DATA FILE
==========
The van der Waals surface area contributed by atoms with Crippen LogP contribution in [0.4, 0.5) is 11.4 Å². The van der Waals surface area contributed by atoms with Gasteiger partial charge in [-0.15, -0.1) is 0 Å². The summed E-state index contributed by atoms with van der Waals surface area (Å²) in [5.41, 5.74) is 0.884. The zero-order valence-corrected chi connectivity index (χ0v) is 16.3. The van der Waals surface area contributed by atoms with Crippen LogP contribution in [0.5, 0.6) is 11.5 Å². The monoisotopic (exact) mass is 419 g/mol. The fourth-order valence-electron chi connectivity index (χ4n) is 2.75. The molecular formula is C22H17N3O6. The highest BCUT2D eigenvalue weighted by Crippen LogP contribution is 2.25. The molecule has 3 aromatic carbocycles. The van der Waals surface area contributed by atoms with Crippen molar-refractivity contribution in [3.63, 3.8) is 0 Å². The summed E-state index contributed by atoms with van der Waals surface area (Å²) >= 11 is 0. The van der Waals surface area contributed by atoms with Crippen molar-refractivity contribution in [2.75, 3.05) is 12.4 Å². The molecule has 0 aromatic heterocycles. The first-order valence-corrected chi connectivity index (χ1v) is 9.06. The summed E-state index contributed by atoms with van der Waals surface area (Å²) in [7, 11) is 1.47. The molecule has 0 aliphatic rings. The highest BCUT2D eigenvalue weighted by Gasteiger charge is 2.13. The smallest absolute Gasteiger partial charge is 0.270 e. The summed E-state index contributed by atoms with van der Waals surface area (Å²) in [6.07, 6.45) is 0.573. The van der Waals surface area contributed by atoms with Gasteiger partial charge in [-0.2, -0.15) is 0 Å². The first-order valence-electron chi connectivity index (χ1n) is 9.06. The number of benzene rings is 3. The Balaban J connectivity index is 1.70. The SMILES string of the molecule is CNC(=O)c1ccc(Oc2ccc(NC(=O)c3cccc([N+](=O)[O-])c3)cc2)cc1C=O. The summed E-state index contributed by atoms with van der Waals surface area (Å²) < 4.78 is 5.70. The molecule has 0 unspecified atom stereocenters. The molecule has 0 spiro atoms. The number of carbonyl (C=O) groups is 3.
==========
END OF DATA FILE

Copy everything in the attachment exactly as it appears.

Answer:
The van der Waals surface area contributed by atoms with Crippen LogP contribution in [0.4, 0.5) is 11.4 Å². The van der Waals surface area contributed by atoms with Gasteiger partial charge in [-0.15, -0.1) is 0 Å². The summed E-state index contributed by atoms with van der Waals surface area (Å²) in [5.41, 5.74) is 0.884. The zero-order valence-corrected chi connectivity index (χ0v) is 16.3. The van der Waals surface area contributed by atoms with Crippen LogP contribution in [0.5, 0.6) is 11.5 Å². The monoisotopic (exact) mass is 419 g/mol. The fourth-order valence-electron chi connectivity index (χ4n) is 2.75. The molecular formula is C22H17N3O6. The highest BCUT2D eigenvalue weighted by Crippen LogP contribution is 2.25. The molecule has 3 aromatic carbocycles. The van der Waals surface area contributed by atoms with Crippen molar-refractivity contribution in [3.63, 3.8) is 0 Å². The summed E-state index contributed by atoms with van der Waals surface area (Å²) >= 11 is 0. The van der Waals surface area contributed by atoms with Crippen molar-refractivity contribution in [2.75, 3.05) is 12.4 Å². The molecule has 0 aromatic heterocycles. The first-order valence-corrected chi connectivity index (χ1v) is 9.06. The summed E-state index contributed by atoms with van der Waals surface area (Å²) in [7, 11) is 1.47. The molecule has 0 aliphatic rings. The highest BCUT2D eigenvalue weighted by Gasteiger charge is 2.13. The smallest absolute Gasteiger partial charge is 0.270 e. The summed E-state index contributed by atoms with van der Waals surface area (Å²) in [6.07, 6.45) is 0.573. The van der Waals surface area contributed by atoms with Gasteiger partial charge in [-0.2, -0.15) is 0 Å². The first-order valence-electron chi connectivity index (χ1n) is 9.06. The number of benzene rings is 3. The Balaban J connectivity index is 1.70. The SMILES string of the molecule is CNC(=O)c1ccc(Oc2ccc(NC(=O)c3cccc([N+](=O)[O-])c3)cc2)cc1C=O. The summed E-state index contributed by atoms with van der Waals surface area (Å²) < 4.78 is 5.70. The molecule has 0 unspecified atom stereocenters. The molecule has 0 spiro atoms. The number of carbonyl (C=O) groups is 3.